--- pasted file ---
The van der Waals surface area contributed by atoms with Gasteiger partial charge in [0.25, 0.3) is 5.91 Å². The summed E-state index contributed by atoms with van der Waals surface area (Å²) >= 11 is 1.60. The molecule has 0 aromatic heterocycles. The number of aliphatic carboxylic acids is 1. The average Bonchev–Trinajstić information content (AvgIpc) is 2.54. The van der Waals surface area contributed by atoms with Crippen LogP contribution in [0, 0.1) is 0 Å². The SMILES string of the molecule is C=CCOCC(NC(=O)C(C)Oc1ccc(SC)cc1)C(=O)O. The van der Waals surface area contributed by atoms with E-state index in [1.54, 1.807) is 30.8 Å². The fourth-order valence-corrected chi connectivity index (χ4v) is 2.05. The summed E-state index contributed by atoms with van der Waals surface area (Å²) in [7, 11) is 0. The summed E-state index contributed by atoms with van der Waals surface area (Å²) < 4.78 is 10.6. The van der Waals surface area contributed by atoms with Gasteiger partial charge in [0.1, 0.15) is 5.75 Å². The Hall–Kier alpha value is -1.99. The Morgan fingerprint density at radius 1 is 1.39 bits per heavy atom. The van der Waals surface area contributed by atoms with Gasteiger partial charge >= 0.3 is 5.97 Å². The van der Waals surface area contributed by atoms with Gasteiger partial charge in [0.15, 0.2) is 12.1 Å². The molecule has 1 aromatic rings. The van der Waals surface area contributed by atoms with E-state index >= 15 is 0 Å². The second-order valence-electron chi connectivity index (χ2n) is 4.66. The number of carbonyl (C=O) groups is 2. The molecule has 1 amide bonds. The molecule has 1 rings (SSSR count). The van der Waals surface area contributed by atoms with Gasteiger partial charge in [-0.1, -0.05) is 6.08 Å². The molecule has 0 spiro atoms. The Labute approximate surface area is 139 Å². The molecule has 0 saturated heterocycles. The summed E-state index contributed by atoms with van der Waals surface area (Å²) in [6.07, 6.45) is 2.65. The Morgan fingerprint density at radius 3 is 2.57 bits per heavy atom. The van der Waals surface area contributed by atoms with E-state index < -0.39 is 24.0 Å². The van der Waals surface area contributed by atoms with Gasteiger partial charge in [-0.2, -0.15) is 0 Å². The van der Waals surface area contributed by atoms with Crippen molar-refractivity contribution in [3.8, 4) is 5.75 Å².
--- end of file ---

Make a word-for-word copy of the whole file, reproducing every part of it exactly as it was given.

The van der Waals surface area contributed by atoms with Gasteiger partial charge in [0.25, 0.3) is 5.91 Å². The summed E-state index contributed by atoms with van der Waals surface area (Å²) >= 11 is 1.60. The molecule has 0 aromatic heterocycles. The number of aliphatic carboxylic acids is 1. The average Bonchev–Trinajstić information content (AvgIpc) is 2.54. The van der Waals surface area contributed by atoms with Crippen LogP contribution in [0, 0.1) is 0 Å². The SMILES string of the molecule is C=CCOCC(NC(=O)C(C)Oc1ccc(SC)cc1)C(=O)O. The van der Waals surface area contributed by atoms with E-state index in [1.54, 1.807) is 30.8 Å². The fourth-order valence-corrected chi connectivity index (χ4v) is 2.05. The summed E-state index contributed by atoms with van der Waals surface area (Å²) in [7, 11) is 0. The summed E-state index contributed by atoms with van der Waals surface area (Å²) < 4.78 is 10.6. The van der Waals surface area contributed by atoms with Gasteiger partial charge in [0.1, 0.15) is 5.75 Å². The Hall–Kier alpha value is -1.99. The Morgan fingerprint density at radius 1 is 1.39 bits per heavy atom. The van der Waals surface area contributed by atoms with Gasteiger partial charge >= 0.3 is 5.97 Å². The van der Waals surface area contributed by atoms with Gasteiger partial charge in [0.15, 0.2) is 12.1 Å². The molecule has 1 aromatic rings. The van der Waals surface area contributed by atoms with E-state index >= 15 is 0 Å². The second-order valence-electron chi connectivity index (χ2n) is 4.66. The number of carbonyl (C=O) groups is 2. The molecule has 1 amide bonds. The molecule has 1 rings (SSSR count). The van der Waals surface area contributed by atoms with Gasteiger partial charge in [-0.1, -0.05) is 6.08 Å². The molecule has 0 spiro atoms. The Labute approximate surface area is 139 Å². The molecule has 0 saturated heterocycles. The summed E-state index contributed by atoms with van der Waals surface area (Å²) in [6.07, 6.45) is 2.65. The Morgan fingerprint density at radius 3 is 2.57 bits per heavy atom. The van der Waals surface area contributed by atoms with E-state index < -0.39 is 24.0 Å². The van der Waals surface area contributed by atoms with Gasteiger partial charge in [-0.2, -0.15) is 0 Å². The van der Waals surface area contributed by atoms with Crippen molar-refractivity contribution in [3.8, 4) is 5.75 Å².